Donald J. Trump was inaugurated as the 45th President of the United States on Friday afternoon, and those in the housing industry are expecting that the changes promised by the new administration will be beneficial to the housing industry.
An estimated 800,000 people gathered at the nation’s Capitol to witness the swearing in of Trump and his Vice President, Mike Pence. Trump’s inauguration speech was heavily focused on returning the country back to the American people and putting American people first.
“This moment is your moment. It belongs to you. It belongs to everyone gathered here today and everyone watching all across America,” Trump told the crowd gathered for the inauguration. “This your day, this is your celebration, and this, the United States of America, is your country. What truly matters is not which party controls our government, but whether our government is controlled by the people. January 20, 2017, will be remembered as the day the people became the rulers of this nation again.”
Among the changes that Trump or his cabinet appointees have promised to make are rolling back regulations for housing, which greatly increased in response to the crisis of 2008; and ending the government’s conservatorship of Fannie Mae and Freddie Mac, which was intended to be temporary when it started in September 2008.
“I welcome the inauguration of Donald J. Trump as President of the United States and the change a new administration will bring to the nation,” said Ed Delgado, President and CEO of the Five Star Institute and a former executive with Wells Fargo and Freddie Mac. “As a successful and prominent real estate developer, I believe President Trump is uniquely qualified to address the concerns and challenges facing the housing and mortgage markets with sound policies and strong cabinet appointments.”
Trump has also promised reform to the Consumer Financial Protection Bureau, which Republicans have long criticized as unaccountable and overreaching. In particular, Republicans have been critical of the CFPB’s handling of enforcement activities within the mortgage industry, which they believe have made mortgage loans more expensive and more difficult to obtain.
“I hope both the Trump Administration and Congress include on their ‘priority list’ how to bring some stability and certainty to our nation’s housing finance system,” said Brian Montgomery, Vice Chairman and Co-Founder of the Collingwood Group and a former FHA Commissioner in the Bush and Obama Administrations. “Excessive enforcement actions, coupled with state and federal regulatory reforms, have discouraged mortgage lenders from making any loans that fall outside of the strict boundaries set by CFPB regulations. In the end, prospective homebuyers, including many who are first-time buyers with perhaps a blemish or two on their credit score, are largely shut out of the mortgage market from this stifling of housing credit.”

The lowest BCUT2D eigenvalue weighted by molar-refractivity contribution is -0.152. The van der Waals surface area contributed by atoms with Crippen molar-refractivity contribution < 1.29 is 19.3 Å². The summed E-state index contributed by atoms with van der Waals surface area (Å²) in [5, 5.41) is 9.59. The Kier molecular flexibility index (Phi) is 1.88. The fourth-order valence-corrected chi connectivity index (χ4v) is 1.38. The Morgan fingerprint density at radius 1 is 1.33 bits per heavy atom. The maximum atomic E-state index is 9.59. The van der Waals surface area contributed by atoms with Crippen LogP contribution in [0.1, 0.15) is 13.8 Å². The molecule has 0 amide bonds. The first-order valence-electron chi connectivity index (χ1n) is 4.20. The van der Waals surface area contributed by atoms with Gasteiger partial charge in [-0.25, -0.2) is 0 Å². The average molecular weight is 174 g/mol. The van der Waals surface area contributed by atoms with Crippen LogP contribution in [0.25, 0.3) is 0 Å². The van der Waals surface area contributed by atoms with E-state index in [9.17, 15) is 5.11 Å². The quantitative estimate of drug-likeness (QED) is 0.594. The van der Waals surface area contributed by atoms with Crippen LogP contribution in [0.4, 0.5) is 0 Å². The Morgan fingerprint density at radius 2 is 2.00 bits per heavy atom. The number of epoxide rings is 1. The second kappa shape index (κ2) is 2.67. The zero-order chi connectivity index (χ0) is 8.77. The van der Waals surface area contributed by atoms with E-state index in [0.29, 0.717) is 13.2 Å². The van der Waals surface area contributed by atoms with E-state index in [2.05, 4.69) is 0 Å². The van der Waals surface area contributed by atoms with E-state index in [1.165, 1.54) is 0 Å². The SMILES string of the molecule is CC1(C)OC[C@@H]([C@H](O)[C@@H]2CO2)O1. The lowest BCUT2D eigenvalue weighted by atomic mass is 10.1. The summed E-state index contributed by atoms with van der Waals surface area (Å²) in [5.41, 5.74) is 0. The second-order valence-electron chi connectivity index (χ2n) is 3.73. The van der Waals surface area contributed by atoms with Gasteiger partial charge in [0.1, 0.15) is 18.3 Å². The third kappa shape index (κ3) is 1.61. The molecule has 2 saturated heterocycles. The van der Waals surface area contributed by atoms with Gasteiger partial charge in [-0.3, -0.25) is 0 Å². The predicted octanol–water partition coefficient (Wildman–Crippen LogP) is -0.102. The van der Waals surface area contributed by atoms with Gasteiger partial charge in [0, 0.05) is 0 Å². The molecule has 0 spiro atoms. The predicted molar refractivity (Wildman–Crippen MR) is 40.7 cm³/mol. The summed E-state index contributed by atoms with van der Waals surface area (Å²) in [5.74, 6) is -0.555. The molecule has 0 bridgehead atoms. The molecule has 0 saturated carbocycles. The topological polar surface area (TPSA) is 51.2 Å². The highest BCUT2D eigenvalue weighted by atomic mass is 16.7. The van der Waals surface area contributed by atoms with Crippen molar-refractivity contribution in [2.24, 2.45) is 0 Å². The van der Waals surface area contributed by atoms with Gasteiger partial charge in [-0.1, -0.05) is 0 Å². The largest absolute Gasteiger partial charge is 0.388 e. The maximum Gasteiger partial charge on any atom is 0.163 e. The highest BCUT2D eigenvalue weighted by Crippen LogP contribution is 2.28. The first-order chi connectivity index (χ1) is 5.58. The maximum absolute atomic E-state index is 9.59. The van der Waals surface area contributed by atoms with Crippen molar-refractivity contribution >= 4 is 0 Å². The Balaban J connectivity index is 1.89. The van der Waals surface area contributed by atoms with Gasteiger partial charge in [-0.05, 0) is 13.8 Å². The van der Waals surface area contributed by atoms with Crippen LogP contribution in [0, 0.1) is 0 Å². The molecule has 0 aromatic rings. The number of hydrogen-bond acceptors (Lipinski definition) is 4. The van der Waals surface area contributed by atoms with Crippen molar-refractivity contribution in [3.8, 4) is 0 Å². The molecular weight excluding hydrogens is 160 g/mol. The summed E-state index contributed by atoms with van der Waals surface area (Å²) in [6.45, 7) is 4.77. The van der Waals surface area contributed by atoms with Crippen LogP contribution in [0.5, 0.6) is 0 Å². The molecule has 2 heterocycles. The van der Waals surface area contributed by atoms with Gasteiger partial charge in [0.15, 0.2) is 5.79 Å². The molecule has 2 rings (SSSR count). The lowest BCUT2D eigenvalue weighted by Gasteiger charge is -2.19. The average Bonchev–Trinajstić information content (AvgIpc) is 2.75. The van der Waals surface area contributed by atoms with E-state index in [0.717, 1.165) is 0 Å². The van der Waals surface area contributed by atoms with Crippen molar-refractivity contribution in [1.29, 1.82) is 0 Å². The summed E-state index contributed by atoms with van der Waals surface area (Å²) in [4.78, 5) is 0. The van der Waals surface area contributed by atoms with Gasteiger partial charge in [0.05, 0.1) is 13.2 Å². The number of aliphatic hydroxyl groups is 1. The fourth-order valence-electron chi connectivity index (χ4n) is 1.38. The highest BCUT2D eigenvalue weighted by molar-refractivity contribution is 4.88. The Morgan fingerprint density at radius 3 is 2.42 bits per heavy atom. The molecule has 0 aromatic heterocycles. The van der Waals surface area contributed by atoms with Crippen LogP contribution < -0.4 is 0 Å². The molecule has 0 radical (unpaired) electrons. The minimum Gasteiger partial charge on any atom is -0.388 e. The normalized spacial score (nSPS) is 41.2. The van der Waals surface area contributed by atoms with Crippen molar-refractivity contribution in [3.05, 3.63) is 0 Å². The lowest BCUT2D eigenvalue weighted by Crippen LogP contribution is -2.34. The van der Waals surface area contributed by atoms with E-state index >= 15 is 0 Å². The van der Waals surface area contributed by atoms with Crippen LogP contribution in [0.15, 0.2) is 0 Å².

The homeownership rate in the U.S. sank to a 51-year low in the second quarter of 2016, down to 62.9. It rose by 60 basis points in the third quarter but is still hovering above a record low.
“There is tremendous opportunity,” said Meg Burns, Managing Director of the Collingwood Group. “The Trump leadership team has publicly acknowledged a concern with the regulators' heavy-handed approach over the course of the crisis. There is a good chance that they will halt the very aggressive enforcement activity. It would be best to return to a monitoring regime that identifies problems and issues, so that they can be addressed and resolved, as opposed to stringent enforcement for the sole purpose of imposing financial penalties. The latter approach has clearly resulted in less lending activity and stifled access to credit.”
For the last several months, the housing industry has been experiencing a shortage of available inventory for sale as demand has outpaced supply, and new construction has not been keeping up with the demand.
“[T]he administration of Donald Trump could take a fresh look at existing regulations across the board, and that could result in new rulemaking to change provisions that are hurting real estate, including provisions in the Dodd-Frank financial services reform law enacted in 2010 in response to the financial crisis,” the National Association of Realtors (NAR) wrote. “NAR analysts say the association might favor easing some Dodd-Frank requirements on community banks, which traditionally provide the bulk of financing for housing construction. Housing starts have been far below what’s needed to meet rising demand, and easing some requirements on community banks could lead to more robust construction lending.”
The inability of Congress until now to address the longstanding issues in the housing industry has had seriously adverse effects for the U.S. economy as a whole, according to Collingwood Group President Brian O’Reilly.
“It's amazing that something so vital as housing to the overall health of the American economy and the average—is something Congress still can’t rally in support of resolving—especially when the risks associated with continued failure to do so are potentially so serious,” O’Reilly said. “The facts are that housing is a critical component of overall economic health in the U.S. Thus, continued failure by Congress to address housing reform is reckless and irresponsible.”